Begg was a Church of Scotland Minister in Liberton, Edinburgh prior to the Disruption of 1843. He then became Minister in the Free Church of Scotland at Newington, Edinburgh, and also served as Moderator of the General Assembly in 1865.
Begg was a key figure in the foundation of the Scottish Reformation Society in 1850 and the Protestant Alliance, and was known not just for anti-Catholicism but also his concern for working and living conditions. He was editor for The Bulwark or The Reformation Journal for 21 years from its beginning July, 1851. He also wrote frequently to The Witness, Hugh Miller's newspaper.
Together with Thomas Chalmers, Begg was a major influence behind the colony houses of Edinburgh, which were built between 1850 and 1910 as homes for artisans and skilled working-class families by philanthropic model dwellings companies.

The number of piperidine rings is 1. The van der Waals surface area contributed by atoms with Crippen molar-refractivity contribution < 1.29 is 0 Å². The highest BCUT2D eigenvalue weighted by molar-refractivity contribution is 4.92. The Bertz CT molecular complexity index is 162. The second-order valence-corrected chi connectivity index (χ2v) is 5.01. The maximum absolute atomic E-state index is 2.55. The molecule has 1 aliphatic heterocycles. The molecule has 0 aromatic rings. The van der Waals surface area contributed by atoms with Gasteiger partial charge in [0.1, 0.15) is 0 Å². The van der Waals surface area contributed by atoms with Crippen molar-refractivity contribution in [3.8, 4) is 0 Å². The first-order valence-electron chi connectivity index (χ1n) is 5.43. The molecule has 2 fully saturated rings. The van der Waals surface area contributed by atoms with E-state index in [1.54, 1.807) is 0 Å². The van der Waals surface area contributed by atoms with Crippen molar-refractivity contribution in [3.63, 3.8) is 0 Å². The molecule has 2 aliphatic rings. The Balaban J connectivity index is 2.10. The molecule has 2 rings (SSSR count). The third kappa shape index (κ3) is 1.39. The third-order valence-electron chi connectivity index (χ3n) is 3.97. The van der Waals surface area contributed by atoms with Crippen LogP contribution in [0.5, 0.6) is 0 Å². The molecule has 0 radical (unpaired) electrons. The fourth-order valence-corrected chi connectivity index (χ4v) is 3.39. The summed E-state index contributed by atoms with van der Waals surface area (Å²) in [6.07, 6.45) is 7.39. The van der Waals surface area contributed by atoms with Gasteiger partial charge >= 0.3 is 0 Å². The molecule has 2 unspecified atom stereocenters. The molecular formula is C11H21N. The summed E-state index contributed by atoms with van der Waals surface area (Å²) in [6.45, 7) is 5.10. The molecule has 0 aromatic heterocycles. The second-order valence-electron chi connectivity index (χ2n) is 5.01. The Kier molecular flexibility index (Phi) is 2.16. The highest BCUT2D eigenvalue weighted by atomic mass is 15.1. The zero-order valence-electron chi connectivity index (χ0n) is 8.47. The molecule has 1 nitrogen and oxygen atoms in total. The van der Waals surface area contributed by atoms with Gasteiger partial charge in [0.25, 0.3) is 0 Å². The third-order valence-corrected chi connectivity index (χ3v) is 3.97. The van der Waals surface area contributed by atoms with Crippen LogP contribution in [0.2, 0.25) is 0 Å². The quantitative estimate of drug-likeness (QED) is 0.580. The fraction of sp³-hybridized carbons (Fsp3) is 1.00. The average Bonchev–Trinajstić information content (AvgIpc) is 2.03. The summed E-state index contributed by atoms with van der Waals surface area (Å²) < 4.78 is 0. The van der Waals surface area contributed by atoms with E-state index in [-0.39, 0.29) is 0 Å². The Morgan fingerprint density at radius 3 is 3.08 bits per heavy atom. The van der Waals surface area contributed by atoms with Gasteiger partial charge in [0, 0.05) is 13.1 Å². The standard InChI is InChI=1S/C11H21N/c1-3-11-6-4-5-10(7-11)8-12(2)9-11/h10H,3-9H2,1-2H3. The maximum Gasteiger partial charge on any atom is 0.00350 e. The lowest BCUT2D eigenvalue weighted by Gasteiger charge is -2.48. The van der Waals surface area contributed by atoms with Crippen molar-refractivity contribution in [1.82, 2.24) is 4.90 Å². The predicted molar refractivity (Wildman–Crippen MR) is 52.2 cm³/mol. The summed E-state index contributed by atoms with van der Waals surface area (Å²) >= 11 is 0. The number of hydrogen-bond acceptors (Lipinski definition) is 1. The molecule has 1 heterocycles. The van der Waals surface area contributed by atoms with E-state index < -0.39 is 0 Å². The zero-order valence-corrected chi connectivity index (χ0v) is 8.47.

- Gallagher, Tom (1987). Glasgow - The Uneasy Peace: Religious Tension in Modern Scotland. Manchester University Press. p. 34. ISBN 0-7190-2396-3.
- Blaikie, William Garden (1885). "Begg, James". In Stephen, Leslie. Dictionary of National Biography. 4. London: Smith, Elder & Co. Retrieved 21 February 2012.
- Fraser, Hamish (2000). Scottish Popular Politics: From Radicalism to Labour. Polygon. p. 73. ISBN 1-902930-11-8.
- Brown, Stewart (2008). Providence and Empire. Longman. p. 183. ISBN 0-582-29960-8.
- Gifford, J. Edinburgh (Pevsner Architectural Guides: Buildings of Scotland). Yale University Press. p. 420. ISBN 0-300-09672-0.
- Smith, Thomas. Memoirs of James Begg, D.D.: Minister of Newington Free Church, Edinburgh volume 1, 1885: Edinburgh. James Gemmell.
|Wikisource has the text of the 1885–1900 Dictionary of National Biography's article about Begg, James.|